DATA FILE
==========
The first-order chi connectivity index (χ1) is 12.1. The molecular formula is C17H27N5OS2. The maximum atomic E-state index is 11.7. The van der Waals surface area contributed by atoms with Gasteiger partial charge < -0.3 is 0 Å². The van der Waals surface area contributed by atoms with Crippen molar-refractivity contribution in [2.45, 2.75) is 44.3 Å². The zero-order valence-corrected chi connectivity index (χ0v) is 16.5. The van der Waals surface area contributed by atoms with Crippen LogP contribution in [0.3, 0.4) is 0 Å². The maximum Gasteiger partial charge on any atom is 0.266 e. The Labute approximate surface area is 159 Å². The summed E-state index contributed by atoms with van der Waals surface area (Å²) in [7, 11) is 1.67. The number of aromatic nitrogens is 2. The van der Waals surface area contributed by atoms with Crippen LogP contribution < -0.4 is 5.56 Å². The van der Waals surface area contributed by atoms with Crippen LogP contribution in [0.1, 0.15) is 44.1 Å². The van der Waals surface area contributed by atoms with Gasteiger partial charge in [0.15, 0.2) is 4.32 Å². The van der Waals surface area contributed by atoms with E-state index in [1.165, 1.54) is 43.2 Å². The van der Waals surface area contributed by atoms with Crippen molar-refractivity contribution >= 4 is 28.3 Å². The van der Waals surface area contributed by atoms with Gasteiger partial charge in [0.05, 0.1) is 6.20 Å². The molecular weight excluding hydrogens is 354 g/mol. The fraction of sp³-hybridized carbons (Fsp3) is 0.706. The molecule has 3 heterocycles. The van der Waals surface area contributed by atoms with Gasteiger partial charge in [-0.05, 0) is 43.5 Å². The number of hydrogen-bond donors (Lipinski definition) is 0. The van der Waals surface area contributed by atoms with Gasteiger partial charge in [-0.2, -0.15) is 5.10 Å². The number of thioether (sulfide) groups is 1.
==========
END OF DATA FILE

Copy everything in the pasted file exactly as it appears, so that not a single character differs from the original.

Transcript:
The first-order chi connectivity index (χ1) is 12.1. The molecular formula is C17H27N5OS2. The maximum atomic E-state index is 11.7. The van der Waals surface area contributed by atoms with Gasteiger partial charge < -0.3 is 0 Å². The van der Waals surface area contributed by atoms with Crippen molar-refractivity contribution in [2.45, 2.75) is 44.3 Å². The zero-order valence-corrected chi connectivity index (χ0v) is 16.5. The van der Waals surface area contributed by atoms with Crippen LogP contribution in [0.3, 0.4) is 0 Å². The maximum Gasteiger partial charge on any atom is 0.266 e. The Labute approximate surface area is 159 Å². The summed E-state index contributed by atoms with van der Waals surface area (Å²) in [7, 11) is 1.67. The number of aromatic nitrogens is 2. The van der Waals surface area contributed by atoms with Crippen LogP contribution < -0.4 is 5.56 Å². The van der Waals surface area contributed by atoms with Crippen LogP contribution in [0.1, 0.15) is 44.1 Å². The van der Waals surface area contributed by atoms with Gasteiger partial charge in [0.15, 0.2) is 4.32 Å². The van der Waals surface area contributed by atoms with E-state index in [1.165, 1.54) is 43.2 Å². The van der Waals surface area contributed by atoms with Crippen molar-refractivity contribution >= 4 is 28.3 Å². The van der Waals surface area contributed by atoms with Gasteiger partial charge in [0.05, 0.1) is 6.20 Å². The molecular weight excluding hydrogens is 354 g/mol. The fraction of sp³-hybridized carbons (Fsp3) is 0.706. The molecule has 3 heterocycles. The van der Waals surface area contributed by atoms with Gasteiger partial charge in [-0.05, 0) is 43.5 Å². The number of hydrogen-bond donors (Lipinski definition) is 0. The van der Waals surface area contributed by atoms with Gasteiger partial charge in [-0.2, -0.15) is 5.10 Å². The number of thioether (sulfide) groups is 1.